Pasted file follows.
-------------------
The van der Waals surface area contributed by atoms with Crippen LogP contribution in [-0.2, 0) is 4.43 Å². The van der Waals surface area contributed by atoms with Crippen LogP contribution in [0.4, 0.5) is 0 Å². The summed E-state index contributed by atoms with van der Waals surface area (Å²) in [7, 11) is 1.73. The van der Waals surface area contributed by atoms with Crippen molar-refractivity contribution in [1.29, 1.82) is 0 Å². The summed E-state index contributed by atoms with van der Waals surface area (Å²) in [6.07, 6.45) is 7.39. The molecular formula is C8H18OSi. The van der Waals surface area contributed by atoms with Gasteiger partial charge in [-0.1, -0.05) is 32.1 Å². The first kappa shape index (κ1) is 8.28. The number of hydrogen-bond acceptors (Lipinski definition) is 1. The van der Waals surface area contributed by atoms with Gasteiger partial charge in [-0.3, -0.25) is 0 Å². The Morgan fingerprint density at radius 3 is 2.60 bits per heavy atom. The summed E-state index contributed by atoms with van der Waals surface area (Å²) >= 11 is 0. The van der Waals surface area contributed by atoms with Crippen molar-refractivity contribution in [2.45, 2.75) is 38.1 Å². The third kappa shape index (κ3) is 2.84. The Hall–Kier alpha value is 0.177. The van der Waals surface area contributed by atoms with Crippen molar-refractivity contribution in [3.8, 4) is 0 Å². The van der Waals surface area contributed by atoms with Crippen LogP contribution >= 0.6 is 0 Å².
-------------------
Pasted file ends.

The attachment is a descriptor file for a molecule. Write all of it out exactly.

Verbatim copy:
The van der Waals surface area contributed by atoms with Crippen LogP contribution in [-0.2, 0) is 4.43 Å². The van der Waals surface area contributed by atoms with Crippen LogP contribution in [0.4, 0.5) is 0 Å². The summed E-state index contributed by atoms with van der Waals surface area (Å²) in [7, 11) is 1.73. The van der Waals surface area contributed by atoms with Crippen molar-refractivity contribution in [1.29, 1.82) is 0 Å². The summed E-state index contributed by atoms with van der Waals surface area (Å²) in [6.07, 6.45) is 7.39. The molecular formula is C8H18OSi. The van der Waals surface area contributed by atoms with Gasteiger partial charge in [-0.1, -0.05) is 32.1 Å². The first kappa shape index (κ1) is 8.28. The number of hydrogen-bond acceptors (Lipinski definition) is 1. The van der Waals surface area contributed by atoms with Gasteiger partial charge in [-0.3, -0.25) is 0 Å². The Morgan fingerprint density at radius 3 is 2.60 bits per heavy atom. The summed E-state index contributed by atoms with van der Waals surface area (Å²) >= 11 is 0. The van der Waals surface area contributed by atoms with Crippen molar-refractivity contribution in [2.45, 2.75) is 38.1 Å². The third kappa shape index (κ3) is 2.84. The Hall–Kier alpha value is 0.177. The van der Waals surface area contributed by atoms with Crippen molar-refractivity contribution in [3.8, 4) is 0 Å². The van der Waals surface area contributed by atoms with Crippen LogP contribution >= 0.6 is 0 Å².